Root addicts and ROM flashers on Verizon, prepare to lose it. According to a short question and answer session with Motorola Mobility's VP of Product Management Punit Soni, there will be no Developer Edition of the swanky second-gen Moto X for Verizon. Google+ user Shane Barone asked Mr. Soni about the availability of a developer edition and got this apologetic reply:
Developer Editions are special carrier editions of phones sold without a contract and with an unlockable bootloader, made available for customers on carriers that permanently lock bootloaders as a matter of course.
Motorola Migrate always seemed a little unnecessary to me - if you're coming from an Android phone, all your contacts should already be saved with Google, and I never saw the point of hoarding years of text messages. But Migrate has allowed for easy contact transfers from Apple's iPhone line, and with the latest update, it can even grab them from other 'dumbphones' as well. (Sorry, I let some inner fanboy out there.)
According to the update text, Motorola Migrate can now import contacts from "non-smartphones," as long as they have Bluetooth and follow the standard contact transfer system that's been in place since before Android existed.
If you're in one of the eligible countries, you're probably well aware that the Moto 360 has begun shipping, so we want to know if you bought one.
The Moto 360 is easily the most anticipated Android Wear device to date, and possibly even the most awaited smartwatch. Its semi-circular display and very modern but still watch-like design have been huge factors here - I would definitely agree the 360 is still the best-looking smartwatch we've seen, even compared to concept hardware.
Hello, European readers. Yes, we know you're there, and if we should ever forget, you're sure to let us know in the comments section for every cool new Google product you can't play with. If you live in Belgium, France, the Republic of Ireland, or the Netherlands, you'll soon be able to scratch at least one of those off your list. Nest is bringing its smart connected thermostat and Nest Protect smoke detector to these countries sometime in September.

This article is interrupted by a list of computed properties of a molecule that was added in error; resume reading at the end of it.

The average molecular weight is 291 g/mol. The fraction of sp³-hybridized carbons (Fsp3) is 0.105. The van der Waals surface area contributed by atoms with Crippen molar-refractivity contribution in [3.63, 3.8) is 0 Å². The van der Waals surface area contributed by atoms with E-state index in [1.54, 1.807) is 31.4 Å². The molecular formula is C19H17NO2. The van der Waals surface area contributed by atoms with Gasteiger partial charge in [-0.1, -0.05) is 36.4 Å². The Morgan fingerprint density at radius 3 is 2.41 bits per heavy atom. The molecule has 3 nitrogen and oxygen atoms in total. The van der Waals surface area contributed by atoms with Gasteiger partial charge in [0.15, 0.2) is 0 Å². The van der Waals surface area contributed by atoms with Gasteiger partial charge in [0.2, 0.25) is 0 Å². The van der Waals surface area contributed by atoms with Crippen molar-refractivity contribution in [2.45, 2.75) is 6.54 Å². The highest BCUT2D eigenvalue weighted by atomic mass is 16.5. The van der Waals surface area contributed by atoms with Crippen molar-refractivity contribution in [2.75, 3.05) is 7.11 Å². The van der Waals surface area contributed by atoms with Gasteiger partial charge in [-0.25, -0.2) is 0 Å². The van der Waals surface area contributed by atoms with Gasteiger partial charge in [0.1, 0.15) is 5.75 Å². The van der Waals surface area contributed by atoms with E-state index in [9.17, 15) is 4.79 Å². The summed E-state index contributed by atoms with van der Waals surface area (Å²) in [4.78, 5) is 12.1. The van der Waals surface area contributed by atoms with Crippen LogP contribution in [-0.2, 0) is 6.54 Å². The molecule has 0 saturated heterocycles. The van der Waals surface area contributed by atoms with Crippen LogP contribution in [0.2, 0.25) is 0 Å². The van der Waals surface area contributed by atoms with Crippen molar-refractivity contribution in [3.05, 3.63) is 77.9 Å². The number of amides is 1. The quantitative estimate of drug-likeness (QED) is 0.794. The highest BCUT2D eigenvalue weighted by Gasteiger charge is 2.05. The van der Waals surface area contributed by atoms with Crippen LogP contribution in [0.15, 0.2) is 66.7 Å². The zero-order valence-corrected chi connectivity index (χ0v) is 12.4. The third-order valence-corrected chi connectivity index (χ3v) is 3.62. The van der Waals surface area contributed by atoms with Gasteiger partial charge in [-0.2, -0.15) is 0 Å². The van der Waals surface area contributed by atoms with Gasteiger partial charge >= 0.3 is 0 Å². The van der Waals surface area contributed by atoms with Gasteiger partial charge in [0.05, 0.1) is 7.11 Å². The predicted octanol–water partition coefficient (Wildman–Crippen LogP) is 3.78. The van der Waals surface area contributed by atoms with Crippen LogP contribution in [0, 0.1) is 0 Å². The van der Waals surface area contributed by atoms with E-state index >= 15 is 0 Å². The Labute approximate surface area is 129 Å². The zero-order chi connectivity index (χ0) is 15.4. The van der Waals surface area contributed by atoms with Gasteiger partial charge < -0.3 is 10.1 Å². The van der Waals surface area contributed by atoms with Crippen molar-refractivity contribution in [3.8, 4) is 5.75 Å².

Motorola has some new gadgets coming out soon that round out its consumer electronics lineup. You've probably heard of the Moto 360, which is speeding its way towards some of your mailboxes right now. Motorola also announced the Power Pack Micro, a portable battery pack/Bluetooth phone finder combo, along with the new models of the Moto X and Moto G. To make both of them work to their full potential, you'll need the new Motorola Connect app.
If you were lucky enough to get an order placed for the Moto 360 on Motorola's website before they went out of stock, keep an eye on your email. Motorola has already gotten some orders out the door at its Texas facility, with an expected arrival date of Tuesday, September 9th.
The HTC Desire 820 is all about appealing to specification geeks, there really isn't any point in hiding it. Android's first 64-bit, octa-core chipset (Snapdragon 615), a 13MP camera, an 8MP selfie camera, and a big 5.5" screen. This is a phone for the hardware geek on a budget, and budget it is: the 820 will retail in Europe for just 329 Euros.
We had the opportunity to sit down with the 820 at IFA, and while the numbers are big, the phone still feels well-within its price bracket.
The LG G3 Stylus is, frankly, LG's attempt to hit Samsung below the [pricing] belt for consumers in the market for a Note 4. The G3 Stylus, though, is a hell of lot cheaper, and for good reason: it's not a very impressive device. With a 5.5" qHD display and a quad-core Snapdragon 400 paired with 1GB of RAM and 8GB of storage, the G3 Stylus panders shamelessly to a price point, down to the capacitive rubber-tipped stylus that feels supremely disposable.
Lenovo is an up-and-coming player in the Android world, having taken the Chinese smartphone market by storm in the last couple of years. Now that it owns Motorola, we'll likely be hearing the Lenovo name even more often over here in the US as the company seeks to expand the presence of its Android portfolio across the world.
This is probably especially true of tablets, which Lenovo has consistently been creating for a number of years now, and an area where Motorola has generally fallen flat.
If you've been watching the tablet space lately, you've probably noticed Qualcomm isn't exactly winning the processor wars: Intel, Samsung, and NVIDIA have been slowly clawing back market share in a segment where cellular radios just aren't as important. The biggest gains have undoubtedly come for Intel, who have been extremely aggressive in pricing their mobile chipsets low and, allegedly, providing superior sell-through and promotional services for retailers and OEMs, something Qualcomm and NVIDIA simply don't have much experience with, and budget chipmakers like MediaTek and RockChip can't afford.